(Zürich: Coron Verlag, 1982). 457 x 324 mm. (18 x 12 3/4"). 136 leaves (in the facsimile volume). Two volumes (including commentary volume in German). Companion volume by Rainer Kahsnitz. No. 8 OF 150 SPECIAL COPIES in the deluxe binding (of 850 total copies).
Facsimile attractively bound in the publisher's gold slubbed silk, both covers with brass cornerplates featuring a stylized quatrefoil leaf, front cover with the same plate used, on the diagonal, as centerpiece, wide raised bands; FACSIMILE VOLUME HOUSED IN A STRIKING LEATHER BOX WITH cork lining and a top in which is set A CONVINCING 8 x 5" REPRODUCTION OF THE ECHTERNACH GOSPEL COVER, FEATURING THE 10TH CENTURY OTTONIAN IVORY CRUCIFIXION, AROUND WHICH IS A WIDE FRAME WITH JEWELS set in gold filigree between intricately decorated enamelled plaques; companion volume with vellum spine and rose boards depicting in 28 squares roaring lions in Medieval style. Text in 23 1/2 karat gold, more than 500 initials in colors, gold, and silver, full-page initial at the opening of each Gospel, four "carpet" openings adorned with the colors and patterns of Byzantine fabrics, and 60 miniatures illustrating Christ in Majesty with the Evangelists and the Prophets, parables told by Jesus, and scenes from the life of Christ. Prospectus with folder containing sample leaf laid in. The corners of the box showing a hint of wear, but the facsimile volume in virtually mint condition.
The monks of Echternach, a community founded in Luxemburg in the late seventh century by the English missionary St. Willibrod, produced outstanding illuminated books, one of the grandest of which is this Golden Gospel, named for the golden lettering of the text. Our marvelous facsimile, which does not stint the use of gold leaf, effectively reproduces the delicate colors of the original, in which orchid pink and mint green predominate. The Gospel dates to the early 11th century (the ivory used on the cover of the original book is from a few decades earlier) and is executed in the style of illumination developed during the so-called Ottonian Renaissance of the 10th century, when the German Empire (in which Echternach was then included) was ruled by one Saxon Otto or another: Otto I (936?973), Otto II (973?983), or Otto III (983?1002). One interesting feature of these Gospel illustrations is that the influence of Byzantine Greek art is noticeable; this is due to the arrival in Germany in 972 of the 12-year-old Greek princess Theophano to marry the future Otto II. The Greek influence is particularly strong in the depictions of the evangelists, seated at their desks, surrounded with a classicizing architectural frame, and surmounted by their winged symbols. The four creatures reappear, along with four prophets at their desks, in the eight tondos surrounding the Christ in Majesty, also Greek in style. Whereas these scenes are formal and hieratic, the narrative scenes are done in a lively, vernacular style, and clearly more than one artist worked on this masterpiece. Christ is shown with long black hair, his large hands often raised in a gesture of healing and teaching, followed by disciples wearing a rainbow of garments. Our very substantial and heavy facsimile--the box and two volumes together weigh almost 40 pounds--is an extraordinary piece of work, and it represents facsimile production at its finest, especially in our strictly limited version that reproduces the late 10th century binding done in Trier, considered to be the finest book cover of the Ottonian era. (ST12570)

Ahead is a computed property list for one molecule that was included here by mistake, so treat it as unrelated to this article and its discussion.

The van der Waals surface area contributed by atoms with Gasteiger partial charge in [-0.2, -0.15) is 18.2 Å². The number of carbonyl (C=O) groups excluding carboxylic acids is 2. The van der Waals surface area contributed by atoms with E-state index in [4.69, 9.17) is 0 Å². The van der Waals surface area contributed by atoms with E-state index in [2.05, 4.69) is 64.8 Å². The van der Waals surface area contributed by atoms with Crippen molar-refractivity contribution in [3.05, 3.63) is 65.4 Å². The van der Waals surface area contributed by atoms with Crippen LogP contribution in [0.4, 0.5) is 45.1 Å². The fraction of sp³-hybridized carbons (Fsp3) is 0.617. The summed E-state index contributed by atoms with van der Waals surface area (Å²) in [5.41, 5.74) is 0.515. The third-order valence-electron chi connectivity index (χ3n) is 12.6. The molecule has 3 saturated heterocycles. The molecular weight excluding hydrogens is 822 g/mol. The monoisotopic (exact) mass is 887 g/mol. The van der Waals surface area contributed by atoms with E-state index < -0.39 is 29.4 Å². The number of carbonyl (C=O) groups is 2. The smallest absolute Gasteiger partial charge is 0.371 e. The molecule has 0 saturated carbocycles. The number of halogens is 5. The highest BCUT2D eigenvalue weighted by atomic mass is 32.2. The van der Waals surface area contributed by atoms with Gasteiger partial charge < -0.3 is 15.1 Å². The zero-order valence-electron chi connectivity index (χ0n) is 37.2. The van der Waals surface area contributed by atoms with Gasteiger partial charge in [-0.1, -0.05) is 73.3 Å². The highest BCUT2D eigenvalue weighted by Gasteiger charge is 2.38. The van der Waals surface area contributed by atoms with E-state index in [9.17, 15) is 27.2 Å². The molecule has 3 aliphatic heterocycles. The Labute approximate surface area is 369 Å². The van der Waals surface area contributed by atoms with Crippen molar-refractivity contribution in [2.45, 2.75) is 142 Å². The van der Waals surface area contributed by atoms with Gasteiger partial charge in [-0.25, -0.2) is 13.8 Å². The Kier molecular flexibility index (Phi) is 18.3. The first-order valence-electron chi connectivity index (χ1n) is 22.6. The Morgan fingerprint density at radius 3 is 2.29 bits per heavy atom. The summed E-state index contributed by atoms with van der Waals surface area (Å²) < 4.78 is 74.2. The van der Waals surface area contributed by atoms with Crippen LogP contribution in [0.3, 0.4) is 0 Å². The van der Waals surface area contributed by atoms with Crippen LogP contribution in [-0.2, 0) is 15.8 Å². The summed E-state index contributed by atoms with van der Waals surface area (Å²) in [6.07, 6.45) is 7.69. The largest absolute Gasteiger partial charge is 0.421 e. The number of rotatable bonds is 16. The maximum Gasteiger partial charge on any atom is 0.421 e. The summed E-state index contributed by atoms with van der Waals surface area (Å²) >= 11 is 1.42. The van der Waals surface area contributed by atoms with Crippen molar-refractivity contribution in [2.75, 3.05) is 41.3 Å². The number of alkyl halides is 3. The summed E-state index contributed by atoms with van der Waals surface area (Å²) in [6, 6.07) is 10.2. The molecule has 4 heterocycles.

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PJP Catalog: Fall2022.009